China is to abolish a limit on the amount of loans banks can grant, a liberalising step for the heavily-regulated banking sector which could make stimulus measures more effective.
Banks will no longer be required to cap the amount of loans they make at 75 percent of the deposits they keep, known as the loan-to-deposit (LDR) ratio, according to a statement released on the website of the State Council, China’s cabinet, after a regular meeting on Wednesday chaired by Premier Li Keqiang.
The proposal is expected to be approved by the standing committee of the country’s rubber-stamp legislature.
Regulators will still “monitor” the ratio but it will no longer be mandatory, according to the statement.
The requirement, first imposed on state-owned commercial banks in 1998, is outdated as banks can now raise funds in several ways other than deposits, the People’s Daily, the ruling Communist Party’s mouthpiece, said Thursday.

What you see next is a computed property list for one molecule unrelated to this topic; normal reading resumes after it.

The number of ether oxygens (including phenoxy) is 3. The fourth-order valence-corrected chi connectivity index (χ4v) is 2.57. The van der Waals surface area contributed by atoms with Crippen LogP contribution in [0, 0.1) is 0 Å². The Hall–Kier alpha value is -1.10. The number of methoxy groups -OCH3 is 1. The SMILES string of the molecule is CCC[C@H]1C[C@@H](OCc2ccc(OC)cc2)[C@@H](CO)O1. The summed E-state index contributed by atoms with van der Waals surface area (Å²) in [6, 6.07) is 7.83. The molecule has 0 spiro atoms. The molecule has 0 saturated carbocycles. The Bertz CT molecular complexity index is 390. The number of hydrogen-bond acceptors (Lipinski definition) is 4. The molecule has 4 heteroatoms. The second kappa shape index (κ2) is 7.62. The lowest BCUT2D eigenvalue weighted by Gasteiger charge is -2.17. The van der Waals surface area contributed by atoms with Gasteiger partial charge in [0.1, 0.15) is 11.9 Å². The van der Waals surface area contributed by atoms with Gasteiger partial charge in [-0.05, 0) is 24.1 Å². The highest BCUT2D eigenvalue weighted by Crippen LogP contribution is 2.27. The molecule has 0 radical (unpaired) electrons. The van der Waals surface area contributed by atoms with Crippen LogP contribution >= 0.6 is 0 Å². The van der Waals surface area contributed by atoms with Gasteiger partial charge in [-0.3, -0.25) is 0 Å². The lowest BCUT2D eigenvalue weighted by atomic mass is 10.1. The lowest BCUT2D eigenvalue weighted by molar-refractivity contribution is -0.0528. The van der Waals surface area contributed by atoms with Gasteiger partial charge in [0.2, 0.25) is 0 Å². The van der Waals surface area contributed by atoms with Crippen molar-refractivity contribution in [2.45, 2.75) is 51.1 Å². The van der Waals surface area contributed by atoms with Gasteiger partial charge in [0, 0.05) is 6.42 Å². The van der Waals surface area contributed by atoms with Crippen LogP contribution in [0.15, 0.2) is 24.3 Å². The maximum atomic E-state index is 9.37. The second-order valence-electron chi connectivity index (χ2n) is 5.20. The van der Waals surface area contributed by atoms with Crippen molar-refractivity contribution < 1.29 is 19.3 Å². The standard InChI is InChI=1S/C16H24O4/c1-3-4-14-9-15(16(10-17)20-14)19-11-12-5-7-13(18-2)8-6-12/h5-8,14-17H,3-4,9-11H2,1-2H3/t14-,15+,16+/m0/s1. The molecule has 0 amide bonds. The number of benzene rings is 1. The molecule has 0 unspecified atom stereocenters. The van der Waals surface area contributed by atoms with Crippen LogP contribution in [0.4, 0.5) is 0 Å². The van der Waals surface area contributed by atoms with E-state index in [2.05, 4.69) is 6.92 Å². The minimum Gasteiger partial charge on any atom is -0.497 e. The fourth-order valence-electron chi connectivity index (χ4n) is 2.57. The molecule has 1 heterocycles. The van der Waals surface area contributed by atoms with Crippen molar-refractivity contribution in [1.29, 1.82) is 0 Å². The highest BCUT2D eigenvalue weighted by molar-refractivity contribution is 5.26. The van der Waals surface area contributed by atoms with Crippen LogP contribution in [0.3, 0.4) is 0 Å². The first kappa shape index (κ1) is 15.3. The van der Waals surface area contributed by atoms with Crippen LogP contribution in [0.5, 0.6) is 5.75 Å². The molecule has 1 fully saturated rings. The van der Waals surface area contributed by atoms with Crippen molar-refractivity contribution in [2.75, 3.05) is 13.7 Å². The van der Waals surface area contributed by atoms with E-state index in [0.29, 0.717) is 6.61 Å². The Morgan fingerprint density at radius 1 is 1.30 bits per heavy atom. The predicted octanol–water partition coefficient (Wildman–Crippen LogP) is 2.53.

Analysts said the move will allow lenders, particularly smaller banks, to lend more, and will make cuts in the reserve requirement ratio (RRR), a limit on the amount of money banks must keep in reserves, more effective.
The existence of the LDR has limited the impact of recent RRR cuts by Beijing, a stimulus measure to promote lending and boost slowing growth in the world’s second-largest economy.
“Easing the LDR regulation will help banks to extend loans, but the short-term impact on loan growth will likely be limited,” Nomura analysts said in a report, citing dampened loan demand and lenders’ caution over credit risks.
ANZ economists Liu Ligang and Raymond Yeung said in a research note Thursday: “Since commercial banks will be allowed to lend more from their deposit base, the change can help lower cost of borrowing and improve monetary policy transmission mechanism.”